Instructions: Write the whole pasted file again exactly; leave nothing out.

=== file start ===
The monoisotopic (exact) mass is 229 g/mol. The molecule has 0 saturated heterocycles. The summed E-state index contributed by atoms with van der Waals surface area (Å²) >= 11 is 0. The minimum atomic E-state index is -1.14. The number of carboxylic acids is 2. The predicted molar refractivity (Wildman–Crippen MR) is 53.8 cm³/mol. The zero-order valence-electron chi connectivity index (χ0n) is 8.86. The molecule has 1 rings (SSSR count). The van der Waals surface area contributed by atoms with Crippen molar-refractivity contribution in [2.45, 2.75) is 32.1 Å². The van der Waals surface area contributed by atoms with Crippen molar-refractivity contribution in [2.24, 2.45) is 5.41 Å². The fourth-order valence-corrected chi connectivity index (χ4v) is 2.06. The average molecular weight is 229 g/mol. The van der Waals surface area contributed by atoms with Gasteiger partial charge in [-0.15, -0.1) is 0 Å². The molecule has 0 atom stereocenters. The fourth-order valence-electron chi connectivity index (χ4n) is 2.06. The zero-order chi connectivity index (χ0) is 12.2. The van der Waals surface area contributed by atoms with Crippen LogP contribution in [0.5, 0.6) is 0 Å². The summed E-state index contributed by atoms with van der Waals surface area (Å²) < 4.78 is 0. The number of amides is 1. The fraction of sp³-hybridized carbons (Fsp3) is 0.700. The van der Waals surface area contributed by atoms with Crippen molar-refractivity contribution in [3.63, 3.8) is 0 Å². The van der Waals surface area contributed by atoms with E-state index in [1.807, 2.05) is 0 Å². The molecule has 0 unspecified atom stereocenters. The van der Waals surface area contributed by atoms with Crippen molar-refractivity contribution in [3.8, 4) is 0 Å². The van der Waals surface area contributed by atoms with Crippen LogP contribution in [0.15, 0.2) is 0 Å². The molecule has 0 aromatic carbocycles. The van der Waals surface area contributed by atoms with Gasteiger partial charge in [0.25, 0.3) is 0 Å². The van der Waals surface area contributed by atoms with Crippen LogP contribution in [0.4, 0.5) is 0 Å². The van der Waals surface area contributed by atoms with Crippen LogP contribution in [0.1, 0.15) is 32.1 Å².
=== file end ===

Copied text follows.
The monoisotopic (exact) mass is 229 g/mol. The molecule has 0 saturated heterocycles. The summed E-state index contributed by atoms with van der Waals surface area (Å²) >= 11 is 0. The minimum atomic E-state index is -1.14. The number of carboxylic acids is 2. The predicted molar refractivity (Wildman–Crippen MR) is 53.8 cm³/mol. The zero-order valence-electron chi connectivity index (χ0n) is 8.86. The molecule has 1 rings (SSSR count). The van der Waals surface area contributed by atoms with Crippen molar-refractivity contribution in [2.45, 2.75) is 32.1 Å². The van der Waals surface area contributed by atoms with Crippen molar-refractivity contribution in [2.24, 2.45) is 5.41 Å². The fourth-order valence-corrected chi connectivity index (χ4v) is 2.06. The average molecular weight is 229 g/mol. The van der Waals surface area contributed by atoms with Gasteiger partial charge in [-0.15, -0.1) is 0 Å². The molecule has 0 atom stereocenters. The fourth-order valence-electron chi connectivity index (χ4n) is 2.06. The zero-order chi connectivity index (χ0) is 12.2. The van der Waals surface area contributed by atoms with Crippen LogP contribution in [0.5, 0.6) is 0 Å². The summed E-state index contributed by atoms with van der Waals surface area (Å²) < 4.78 is 0. The number of amides is 1. The fraction of sp³-hybridized carbons (Fsp3) is 0.700. The van der Waals surface area contributed by atoms with Crippen molar-refractivity contribution in [3.63, 3.8) is 0 Å². The van der Waals surface area contributed by atoms with E-state index in [1.807, 2.05) is 0 Å². The molecule has 0 unspecified atom stereocenters. The van der Waals surface area contributed by atoms with Crippen molar-refractivity contribution in [3.8, 4) is 0 Å². The van der Waals surface area contributed by atoms with Crippen LogP contribution in [0.15, 0.2) is 0 Å². The molecule has 0 aromatic carbocycles. The van der Waals surface area contributed by atoms with Gasteiger partial charge in [0.25, 0.3) is 0 Å². The van der Waals surface area contributed by atoms with Crippen LogP contribution in [0.4, 0.5) is 0 Å². The van der Waals surface area contributed by atoms with Crippen LogP contribution in [0.1, 0.15) is 32.1 Å².